Survivors Network of
those Abused by Priests
Survivor writes liturgy for healing
By JESSICA TROBAUGH TEMPLE, Tribune Staff Writer
January 30, 2003 South Bend (Indiana) Tribune
One lingering complaint about the Roman Catholic Church, survivors
clergy sexual abuse say, is what they perceive as the institution's
reluctance to move beyond its defensive stances and denials of
liability and move toward comfort and reconciliation.
A survivor of sexual abuse who identifies himself as Stephen,
and who says that Church officials compounded the horror of his abuse by refusing
to acknowledge his pain or offer him support, hopes to change all
In March 2002, the musician and writer began work on "A Service
for Victims." Though the liturgy has yet to be published,
a church in Cleveland offered an adapted version of the service
for survivors and their families on Oct. 14.
Sister Chris Schenk of FutureChurch in Cleveland, the Rev. Joseph
Fortuna and Laurel Jurecki, a certified pastoral minister, both with Ascension
Parish in Cleveland, partnered with Stephen to create the "Liturgy
Nearly 200 people attended, including 22 survivors, Stephen says.
And since then, roughly 100 people have downloaded the liturgy from
the FutureChurch Web site: www.futurechurch.org.
Stephen first had the idea for a healing service for victims at
a church service where friends and loved ones laid hands on and
prayed over him.
"At that moment, a great weight was lifted off of my shoulders,"
Stephen, who says he has suffered for 20 years with the burdens
of his abuse, he recalls.
What he also realized in that moment, he says, was that other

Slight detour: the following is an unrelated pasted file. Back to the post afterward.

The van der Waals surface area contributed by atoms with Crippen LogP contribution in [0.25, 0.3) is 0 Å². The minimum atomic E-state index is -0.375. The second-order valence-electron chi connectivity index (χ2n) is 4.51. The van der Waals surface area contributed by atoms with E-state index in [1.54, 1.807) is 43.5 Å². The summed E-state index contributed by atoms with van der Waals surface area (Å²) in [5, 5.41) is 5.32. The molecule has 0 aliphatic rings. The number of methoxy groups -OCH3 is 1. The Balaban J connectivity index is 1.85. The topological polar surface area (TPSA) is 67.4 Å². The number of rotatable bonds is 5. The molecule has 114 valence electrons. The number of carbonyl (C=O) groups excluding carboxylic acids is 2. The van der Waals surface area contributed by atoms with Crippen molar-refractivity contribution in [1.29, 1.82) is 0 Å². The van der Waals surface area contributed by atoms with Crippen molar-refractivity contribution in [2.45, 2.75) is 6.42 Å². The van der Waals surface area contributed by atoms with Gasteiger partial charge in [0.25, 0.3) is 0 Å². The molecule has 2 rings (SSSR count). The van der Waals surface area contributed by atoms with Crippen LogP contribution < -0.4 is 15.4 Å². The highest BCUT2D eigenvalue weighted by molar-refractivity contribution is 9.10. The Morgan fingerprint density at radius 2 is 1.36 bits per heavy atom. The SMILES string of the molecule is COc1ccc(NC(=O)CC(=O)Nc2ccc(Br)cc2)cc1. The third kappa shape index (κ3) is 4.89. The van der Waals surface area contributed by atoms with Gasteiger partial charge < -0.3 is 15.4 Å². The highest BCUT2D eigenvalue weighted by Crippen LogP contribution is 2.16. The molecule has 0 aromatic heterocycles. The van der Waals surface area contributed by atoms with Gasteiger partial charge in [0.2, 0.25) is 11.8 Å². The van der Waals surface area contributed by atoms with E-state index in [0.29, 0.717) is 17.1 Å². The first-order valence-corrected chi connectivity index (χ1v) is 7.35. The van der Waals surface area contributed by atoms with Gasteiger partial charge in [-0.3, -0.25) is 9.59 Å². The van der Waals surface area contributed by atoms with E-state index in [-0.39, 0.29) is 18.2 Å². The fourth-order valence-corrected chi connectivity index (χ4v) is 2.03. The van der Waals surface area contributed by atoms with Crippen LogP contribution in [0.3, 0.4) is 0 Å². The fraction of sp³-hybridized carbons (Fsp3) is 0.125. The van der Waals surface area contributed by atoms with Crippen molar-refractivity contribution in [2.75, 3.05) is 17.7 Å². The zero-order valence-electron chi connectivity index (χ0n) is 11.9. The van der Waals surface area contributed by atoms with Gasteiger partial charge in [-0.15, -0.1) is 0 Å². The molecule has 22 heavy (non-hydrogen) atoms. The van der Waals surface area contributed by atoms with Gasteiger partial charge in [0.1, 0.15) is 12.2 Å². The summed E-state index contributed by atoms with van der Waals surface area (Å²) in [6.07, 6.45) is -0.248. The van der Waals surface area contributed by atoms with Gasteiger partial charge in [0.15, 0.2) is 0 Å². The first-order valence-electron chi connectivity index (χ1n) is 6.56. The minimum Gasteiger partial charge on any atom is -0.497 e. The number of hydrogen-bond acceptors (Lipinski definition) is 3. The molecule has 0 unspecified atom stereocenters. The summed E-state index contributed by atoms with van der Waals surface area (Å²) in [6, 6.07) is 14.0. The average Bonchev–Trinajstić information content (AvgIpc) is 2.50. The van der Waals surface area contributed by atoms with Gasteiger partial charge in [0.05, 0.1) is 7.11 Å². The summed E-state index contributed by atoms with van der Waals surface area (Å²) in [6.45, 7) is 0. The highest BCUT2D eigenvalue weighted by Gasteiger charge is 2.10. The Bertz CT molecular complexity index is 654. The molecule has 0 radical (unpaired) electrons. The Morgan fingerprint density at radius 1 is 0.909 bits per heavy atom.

victims, who also suffer depression, anxiety, guilt, even physical
ailments as a result of their abuse, could benefit from a service
that acknowledges and shares their pain.
So, he went to work.
"I felt the Holy Spirit moving in me," Stephen says.
"The hymns and the readings and poetry just started flowing
out of me."
For one of the hymns he created for the service, he wrote these
When no one would listen, the Lord lent an ear;
When I was hurt, helpless, the Lord drew me near.
When justice was wanting, the angels came 'round
and lent me their shoulders, their wings and their crowns. ...
No longer a haven for wolves among sheep
Where victims were trampled, their sorrows to keep.
A welcoming church filled with mercy and love
No room for abusers, new hope from above.
After talking with other victims of clergy sexual abuse, Stephen
incorporated their wishes, needs and struggles into a liturgy
that includes the sharing of the Eucharist, the laying on of hands
by family, counselors and clergy; foot-washing and the Veneration
of the Cross, or the symbolic signing of the cross on the forehead.
"This kind of healing service says you matter to us, we care
about 'You, (and) we want to help,' " Stephen says. "The
way (the church) can help is through the gifts of the Holy Spirit."
The laying on of hands, he says, not only signifies the love and
support of those who care for survivors, but also represents God's direct
intervention in their healing.
Signing the cross, he explains, expresses the renewal of baptismal
promises and reminds survivors that Christ, who died a cruel and humiliating
death on the cross, identifies with their pain and suffering.
While the purpose of the service is to offer comfort to survivors
and aid in their recovery, it also challenges the Catholic Church, Stephen
says, to abandon its legalistic practices and focus instead on what the
church is supposed to do best: help others heal.
"The focus should be on the good works that the Roman Catholic
Church can do if they apply their energies toward reconciliation with victims,
rather than rejection or reluctance," he says.
of those Abused by Priests